Falcon Heavy sends first commercial satellite into orbit

The Falcon Heavy central core booster lands on a drone ship stationed hundreds of miles out in the Atlantic Ocean

The Falcon Heavy central core booster lands on a drone ship stationed hundreds of miles out in the Atlantic Ocean

SpaceX CEO Elon Musk said back on April 5 that because this is the first launch of Falcon Heavy's Block 5, the latest and most powerful version of its boosters, they are being "extra cautious".

A 2018 test already had proven the side boosters could land themselves. But that same test also resulted in the core rocket falling into the Atlantic, giving SpaceX a two-of-three success rate that put additional pressure on Thursday's launch to go smoothly.

And smooth it was: All three of the Falcon's rockets guided themselves home once they'd served their objective.

Liftoff with Heavy's new military-certified Falcon 9 engines was crucial in the race with Boeing-Lockheed venture United Launch Alliance and Jeff Bezos' Blue Origin as Musk's SpaceX, working to flight-prove its rocket fleet one mission at a time, aims to clinch a third of all U.S. National Security Space missions - coveted military contracts worth billions.

The rocket is expected to be used primarily for USA military missions, and to launch spy satellites and hefty commercial telecom satellites. Musk replied with three red hearts.

Fans arrive for rapper Nipsey Hussle's Los Angeles memorial
Obama's letter states that Hussle "saw a community that even through its flaws taught him to always keep going". Obama wrote a letter to the family that was read by Karen Civil , Hussle's friend and business partner.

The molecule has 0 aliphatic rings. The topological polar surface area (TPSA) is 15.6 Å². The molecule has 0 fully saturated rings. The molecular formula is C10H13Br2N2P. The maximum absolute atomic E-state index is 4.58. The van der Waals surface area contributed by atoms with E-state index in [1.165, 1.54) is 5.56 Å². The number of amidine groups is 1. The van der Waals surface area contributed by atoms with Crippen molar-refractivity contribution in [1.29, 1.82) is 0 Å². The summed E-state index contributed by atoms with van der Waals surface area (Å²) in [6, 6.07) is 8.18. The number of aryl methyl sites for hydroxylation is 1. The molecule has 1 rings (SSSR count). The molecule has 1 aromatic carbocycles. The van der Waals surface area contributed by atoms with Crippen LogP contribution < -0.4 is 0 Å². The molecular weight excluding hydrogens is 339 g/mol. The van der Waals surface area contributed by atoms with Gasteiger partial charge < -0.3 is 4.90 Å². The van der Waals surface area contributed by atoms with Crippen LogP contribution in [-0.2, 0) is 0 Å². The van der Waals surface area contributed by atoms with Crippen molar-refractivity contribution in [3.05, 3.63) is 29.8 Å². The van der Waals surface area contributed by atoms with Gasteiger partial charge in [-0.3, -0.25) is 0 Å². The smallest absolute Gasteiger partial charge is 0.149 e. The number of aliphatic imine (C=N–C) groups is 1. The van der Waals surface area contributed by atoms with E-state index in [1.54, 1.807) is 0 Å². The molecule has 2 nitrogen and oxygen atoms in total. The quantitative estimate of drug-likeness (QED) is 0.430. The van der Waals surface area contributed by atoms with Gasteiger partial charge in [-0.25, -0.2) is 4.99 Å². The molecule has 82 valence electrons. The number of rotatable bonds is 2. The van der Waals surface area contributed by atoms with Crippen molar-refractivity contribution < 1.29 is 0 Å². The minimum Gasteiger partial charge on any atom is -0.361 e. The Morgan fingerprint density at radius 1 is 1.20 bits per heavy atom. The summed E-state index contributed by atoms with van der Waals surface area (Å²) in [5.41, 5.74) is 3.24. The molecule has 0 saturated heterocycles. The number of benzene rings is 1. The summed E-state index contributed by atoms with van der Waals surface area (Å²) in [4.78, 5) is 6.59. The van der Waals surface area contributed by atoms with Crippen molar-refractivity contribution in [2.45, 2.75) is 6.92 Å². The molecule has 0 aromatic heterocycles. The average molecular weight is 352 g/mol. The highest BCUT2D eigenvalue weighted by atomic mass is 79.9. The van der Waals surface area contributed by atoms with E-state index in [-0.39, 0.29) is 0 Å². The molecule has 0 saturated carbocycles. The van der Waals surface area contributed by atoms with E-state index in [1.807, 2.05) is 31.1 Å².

Privately owned SpaceX, also known as Space Exploration Technologies Corp, was founded in 2002 by Musk, who is also a co-founder of electric auto maker Tesla Inc. It's nearly certainly still in orbit around the sun with a mannequin at the wheel.

The Roadster could still look much the same as it did for the February 6, 2018, launch, just not as shiny with perhaps some chips and flakes from the extreme temperature swings, according to Giorgini. Above all else, Falcon Heavy Flight 2 has demonstrated that SpaceX's super heavy lift rocket is truly ready to offer routine commercial services for customers - both public and private - around the world. The boosters for that flight may be recycled from this one.

NASA Administrator Jim Bridenstine last month suggested possibly using a Falcon Heavy - and another company's big rocket - to get the space agency's Orion capsule around the moon, minus a crew, in 2020.

"Three for three boosters today", a SpaceX webcast commentator said.

It consists of the equivalent of three Falcon 9 rockets combined, tripling its thrust. The company is intent on driving down launch costs by recycling rocket parts.

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